The Tax Cuts and Jobs Act of 2017 with the opportunity zone tax rule were designed to stimulate economic growth and create more jobs in certain regions of the U.S. This federal government program allows participating investors to enjoy significant tax advantages in return for assisting communities in need of revitalization.
Suburban, rural, industrial, and downtown qualified opportunity zones (QOZ) are located throughout the country, with close to 9,000 of them to be found on the U.S. Department of Housing and Urban Development website. These opportunity zones are certified and designated by the Internal Revenue Service. Adding them to a real estate investment portfolio can be an excellent strategy. It is possible to achieve an annualized (and impressive) return increase of as much as 30 to 40%.
How investors utilize qualified opportunity zones
Qualified opportunity zone investments are managed through qualified opportunity funds (QOF). QOFs are investment vehicles like mutual funds, and investors may allocate their capital to whichever available geographic region in the country they choose. A QOF can file a corporate or partnership federal income tax return, and the amount of taxes owed to the federal government is then reduced. That is not a typo: the amount is zero.
A QOF can invest in real estate and businesses that are in QOZs, as long as the fund, properties, or entities comply with the set guidelines. Here are several examples:
- The eligible corporation or partnership must file a federal Form 8996 with its income tax return
- A designated QOF has to invest a minimum of 90% of its assets into a QOZ to become eligible for tax benefits.
- The property or business being invested in has to be new or significantly improved
- Existing real estate may not be purchased unless major improvements are made
- Those improvements require an investment of an amount that equals the cost of the building
- The improvements must be finished within 30 months.
Determining if a QOF is a smart investment
An experienced Pacific Beach realtor that specializes in real estate investment strategies can help an investor with an eye on the San Diego region determine if a QOF is a right choice for their real estate portfolio. In addition to meeting the specifications listed above, it is critical to establish the investment property or business’s valuation. That number will be based on the current property and local market conditions, comparable sales, environmental data, zoning, and other factors.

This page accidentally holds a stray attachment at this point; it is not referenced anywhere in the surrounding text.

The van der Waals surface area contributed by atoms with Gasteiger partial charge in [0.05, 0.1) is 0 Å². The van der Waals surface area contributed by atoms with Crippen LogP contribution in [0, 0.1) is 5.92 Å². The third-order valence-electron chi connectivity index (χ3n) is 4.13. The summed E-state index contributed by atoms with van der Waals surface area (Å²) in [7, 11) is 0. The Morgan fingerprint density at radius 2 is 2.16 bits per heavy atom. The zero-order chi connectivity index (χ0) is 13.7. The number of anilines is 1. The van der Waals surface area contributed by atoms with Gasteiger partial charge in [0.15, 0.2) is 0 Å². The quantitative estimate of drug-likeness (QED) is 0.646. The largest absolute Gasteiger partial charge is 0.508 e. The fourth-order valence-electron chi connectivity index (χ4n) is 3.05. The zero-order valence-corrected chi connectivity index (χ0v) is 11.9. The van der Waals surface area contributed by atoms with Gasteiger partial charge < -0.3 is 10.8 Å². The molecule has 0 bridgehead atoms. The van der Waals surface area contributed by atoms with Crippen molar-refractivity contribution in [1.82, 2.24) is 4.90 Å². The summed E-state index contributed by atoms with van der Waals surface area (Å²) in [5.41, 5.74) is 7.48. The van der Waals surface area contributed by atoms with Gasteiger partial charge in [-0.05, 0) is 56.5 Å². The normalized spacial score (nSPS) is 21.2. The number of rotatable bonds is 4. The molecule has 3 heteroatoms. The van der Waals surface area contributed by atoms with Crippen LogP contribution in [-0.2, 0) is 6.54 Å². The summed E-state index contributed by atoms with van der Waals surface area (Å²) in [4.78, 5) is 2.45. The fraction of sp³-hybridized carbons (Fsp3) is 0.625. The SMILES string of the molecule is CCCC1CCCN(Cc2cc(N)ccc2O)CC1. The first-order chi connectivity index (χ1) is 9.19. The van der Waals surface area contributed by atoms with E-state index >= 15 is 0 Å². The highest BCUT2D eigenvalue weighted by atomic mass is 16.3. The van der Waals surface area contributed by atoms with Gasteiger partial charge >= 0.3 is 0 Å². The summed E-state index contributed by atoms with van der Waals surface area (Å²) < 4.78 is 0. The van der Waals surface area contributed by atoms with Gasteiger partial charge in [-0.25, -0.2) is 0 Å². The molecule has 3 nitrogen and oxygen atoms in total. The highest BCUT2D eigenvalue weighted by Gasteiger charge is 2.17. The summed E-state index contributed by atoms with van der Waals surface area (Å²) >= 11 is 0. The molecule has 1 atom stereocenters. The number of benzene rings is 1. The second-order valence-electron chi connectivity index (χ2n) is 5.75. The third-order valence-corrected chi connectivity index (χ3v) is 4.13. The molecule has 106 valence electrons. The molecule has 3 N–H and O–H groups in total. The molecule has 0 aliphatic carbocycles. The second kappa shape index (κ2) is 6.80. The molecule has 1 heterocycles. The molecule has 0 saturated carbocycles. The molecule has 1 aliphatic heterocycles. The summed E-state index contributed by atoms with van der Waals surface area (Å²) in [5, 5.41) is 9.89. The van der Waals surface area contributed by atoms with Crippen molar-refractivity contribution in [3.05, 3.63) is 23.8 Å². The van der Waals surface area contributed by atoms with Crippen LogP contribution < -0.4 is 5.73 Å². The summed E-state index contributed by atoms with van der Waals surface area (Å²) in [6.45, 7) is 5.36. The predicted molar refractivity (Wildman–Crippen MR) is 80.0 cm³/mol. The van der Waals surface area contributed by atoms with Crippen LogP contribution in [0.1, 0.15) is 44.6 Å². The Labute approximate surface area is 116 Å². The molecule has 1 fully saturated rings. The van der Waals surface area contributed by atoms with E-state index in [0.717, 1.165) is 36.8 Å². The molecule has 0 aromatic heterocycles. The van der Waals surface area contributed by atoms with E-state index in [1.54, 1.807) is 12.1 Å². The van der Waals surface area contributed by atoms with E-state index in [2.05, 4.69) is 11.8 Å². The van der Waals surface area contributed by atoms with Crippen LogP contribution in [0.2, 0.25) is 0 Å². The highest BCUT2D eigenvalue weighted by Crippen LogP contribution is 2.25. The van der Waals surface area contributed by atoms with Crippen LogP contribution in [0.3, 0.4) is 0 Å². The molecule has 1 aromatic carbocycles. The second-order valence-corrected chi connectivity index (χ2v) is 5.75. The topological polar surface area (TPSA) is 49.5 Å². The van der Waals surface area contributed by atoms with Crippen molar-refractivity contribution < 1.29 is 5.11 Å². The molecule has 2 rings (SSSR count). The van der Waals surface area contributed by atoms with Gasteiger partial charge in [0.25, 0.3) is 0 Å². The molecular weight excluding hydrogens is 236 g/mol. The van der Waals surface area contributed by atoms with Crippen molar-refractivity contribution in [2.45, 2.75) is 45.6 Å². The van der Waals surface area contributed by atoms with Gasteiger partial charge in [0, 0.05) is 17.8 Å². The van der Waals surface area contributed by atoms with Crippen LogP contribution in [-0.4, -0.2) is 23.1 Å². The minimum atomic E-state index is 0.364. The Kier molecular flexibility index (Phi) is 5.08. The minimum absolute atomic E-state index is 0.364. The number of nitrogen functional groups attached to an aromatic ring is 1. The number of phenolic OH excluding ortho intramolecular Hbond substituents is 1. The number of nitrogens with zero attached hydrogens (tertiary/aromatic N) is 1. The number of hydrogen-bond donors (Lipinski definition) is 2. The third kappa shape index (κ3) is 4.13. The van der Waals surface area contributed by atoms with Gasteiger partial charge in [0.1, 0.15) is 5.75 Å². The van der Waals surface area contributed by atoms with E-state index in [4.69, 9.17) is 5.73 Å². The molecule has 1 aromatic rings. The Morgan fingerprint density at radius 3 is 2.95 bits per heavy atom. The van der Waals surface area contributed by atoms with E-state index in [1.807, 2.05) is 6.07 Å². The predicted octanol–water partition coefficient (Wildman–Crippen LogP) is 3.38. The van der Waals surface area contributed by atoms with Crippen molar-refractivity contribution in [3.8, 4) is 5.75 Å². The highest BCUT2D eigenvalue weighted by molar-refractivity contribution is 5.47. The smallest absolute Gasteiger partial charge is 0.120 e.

The investor’s current portfolio should also be taken into consideration, as adding a QOF can help diversify the overall strategy. The property or business need not be a single asset, either – there are multi-asset funds that are spread out across various geographies or classes. A North Park property might qualify, as could a commercial property for sale in Chula Vista: Again, the listings can be found on the U.S. Department of Housing and Urban Development, but a knowledgeable local realtor who specializes in QOZs can offer trusted advice to help investors choose the most appropriate investments.
The tax benefits can be substantial
Tax laws are always subject to change, but for now, a QOZ investment can reap impressive rewards. To begin with, investors can choose to defer paying the taxes on the original capital gain until the 2026 tax year. If that wasn’t impressive enough, remember that being patient can be even more gratifying. Retaining the investment for over five years increases the cost basis by 10%, so investors will not need to pay tax on 10 percent of the realized capital gain.
Waiting for seven years adds on another 5% so that capital gains tax exclusion jumps up to 15%. As mentioned earlier, waiting ten years (just another three) means that there will be no capital gains taxes owed on additional appreciation – aside from any paid for the 2026 tax year.
IRC §1031 vs. QOF
A 1031 exchange is another way for investors to defer capital gains taxes and protect their investment equity. IRC §1031 is a section of the Internal Revenue Code that stipulates that tax payments can be delayed for valid property exchanges. To put it more succinctly, this applies to investment properties that are sold to reinvest into replacement properties. The new investment has to be identified within 45 days and purchased within 180, and a qualified intermediary holds the proceeds until the transaction is complete.
With 1031 exchanges, investors have more flexibility as far as the choice of properties and businesses go since they need not focus on QOZ zones. A 1031 can also be appropriate for an investor who wants to focus on real estate buying and selling for longer than a decade instead of cashing out at that point. To qualify for a 100% tax deferral, all of the proceeds must be rolled into the replacement property.
Comparing the pros and cons of a QOZ and 1031 exchange investment can be challenging because of the different laws and timing that apply. Investors may also want to incorporate these strategies into their estate plans, which also have specific rules that need to be followed.
Individual situations impact the choices that investors make, and this includes the amount to be invested, demographics, other tax burdens, wanting to invest in deserving communities, and willingness to diversify portfolios. When planning to take advantage of a QOZ or 1031, it can also make sense to complement them with charitable giving, the New Markets Tax Credit, the Low-Income Housing Tax Credit Program, and other kinds of tax benefit programs.
The Beacon Group specializes in targeted, strategic real estate investment strategies and helps inexperienced and more seasoned clients develop portfolios that offer enduring value for the short- and long-term. To learn more about QOZ, QFA, 1031 exchanges, and other real estate investment opportunities, contact Gabe Candea at our San Diego offices today.